“There are many who talk the talk. Ed Mead is one who actually walked the walk. In fact, he’s never stopped walking it, an example of commitment and integrity from which there’s much to be learned. His autobiography should be read by everyone serious about the struggle for liberation.” -Ward Churchill



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Remembering Peter Collins


Peter Collins, artist, activist, dear friend and brother, passed away
August 13, 2015. He is remembered for his work for justice, his creativity,
his sense of humour, his kind heart and his unwavering integrity.

Join us at a gathering in Kingston, on Anishinaabe and Haudenosaunee
territory, to remember Peter on Sunday, August 30th from 2-4pm at AKA
Autonomous Social Centre, the red and black house on Queen St at Wellington
St, up the ramp.  This is an opportunity to reflect on Pete’s art and music
and to share memories. All are welcome and refreshments will be provided.
For more information about Peter, please visit:


We are having a memorial service for my brother Peter Collins who passed
away on August 13th, 2015.

Please join us Saturday, August 29th, 2015 from 1-4pm for a service in
Ottawa (Algonquin Territory). Reflections on Prison (In)justice: The Life
and Work of Peter Collins
Location: Room 4004 (4th Floor), Faculty of Social Sciences, University of
Ottawa, 120 University Private

In lieu of flowers we are asking for people to donate to:

CFRC Radio @ with “Calls from Home
Hotline” in the memo

You can also send a cheque to:
CFRC Radio (with Calls from Home Hotline in the memo)
Lower Carruthers Hall, 62 Fifth Field Company Lane
Queen’s University, Kingston ON K7L 3N6

Calls From Home is a radio project that aims to bring prisoners and their
family members and friends together once a month through community radio.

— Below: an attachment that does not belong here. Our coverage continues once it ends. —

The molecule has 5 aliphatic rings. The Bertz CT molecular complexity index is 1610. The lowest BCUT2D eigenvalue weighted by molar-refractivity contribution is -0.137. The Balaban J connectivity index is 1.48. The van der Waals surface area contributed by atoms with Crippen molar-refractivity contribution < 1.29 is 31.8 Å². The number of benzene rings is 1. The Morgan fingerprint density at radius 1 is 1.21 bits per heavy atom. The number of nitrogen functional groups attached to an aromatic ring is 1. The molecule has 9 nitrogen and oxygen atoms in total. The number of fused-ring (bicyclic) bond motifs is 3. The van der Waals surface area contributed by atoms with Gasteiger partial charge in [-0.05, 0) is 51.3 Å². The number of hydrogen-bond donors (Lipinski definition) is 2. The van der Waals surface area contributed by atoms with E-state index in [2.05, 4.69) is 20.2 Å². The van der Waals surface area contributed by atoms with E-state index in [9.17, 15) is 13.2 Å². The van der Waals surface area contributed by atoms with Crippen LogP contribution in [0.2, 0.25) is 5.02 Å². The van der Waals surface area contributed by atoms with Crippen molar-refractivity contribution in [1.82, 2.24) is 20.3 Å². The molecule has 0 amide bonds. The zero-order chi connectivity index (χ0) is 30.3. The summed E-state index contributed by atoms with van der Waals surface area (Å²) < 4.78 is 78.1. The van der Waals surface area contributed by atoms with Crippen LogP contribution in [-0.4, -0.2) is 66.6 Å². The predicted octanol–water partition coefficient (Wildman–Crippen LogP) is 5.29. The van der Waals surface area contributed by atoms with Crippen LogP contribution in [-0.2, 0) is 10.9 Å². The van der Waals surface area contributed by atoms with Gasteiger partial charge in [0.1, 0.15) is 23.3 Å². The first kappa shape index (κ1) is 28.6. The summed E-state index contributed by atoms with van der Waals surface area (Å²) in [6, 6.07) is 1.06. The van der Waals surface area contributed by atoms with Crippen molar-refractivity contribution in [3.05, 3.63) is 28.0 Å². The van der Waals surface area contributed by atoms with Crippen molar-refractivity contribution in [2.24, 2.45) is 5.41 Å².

Calls From Home collects voicemail messages from loved ones and broadcasts
them over the airwaves on the last Wednesday of each month from 7-8PM.
Peter regularly listened to and participated in interviews for this program.

Posted in CFRC, Events, Local Prisoners, Peter Collins | Leave a comment

Spring 2015 Newsletter now online

The Spring 2015 edition of our newsletter “Over the Wall” is now available online. We released it for International Workers Day on May 1, 2015. Visit our Newsletter page to view and download.

Posted in Newsletter | Leave a comment

Terminally Ill Prisoner-Activist Peter Collins Needs Your Support

Please consider lending your support to this campaign to get compassionate release for Peter Collins, a prisoner at Bath Institution who has been heavily involved in prison justice struggles for three decades through artwork, advocacy and peer education. Details about his work and his situation are outlined below.

If folks want to get in touch with the people who wrote this message, you can email



*Terminally Ill Prisoner-Activist Peter Collins Needs Your Support*

Peter Collins is a long-time prisoner-activist, incarcerated for the 1983 murder of a police officer in a failed robbery.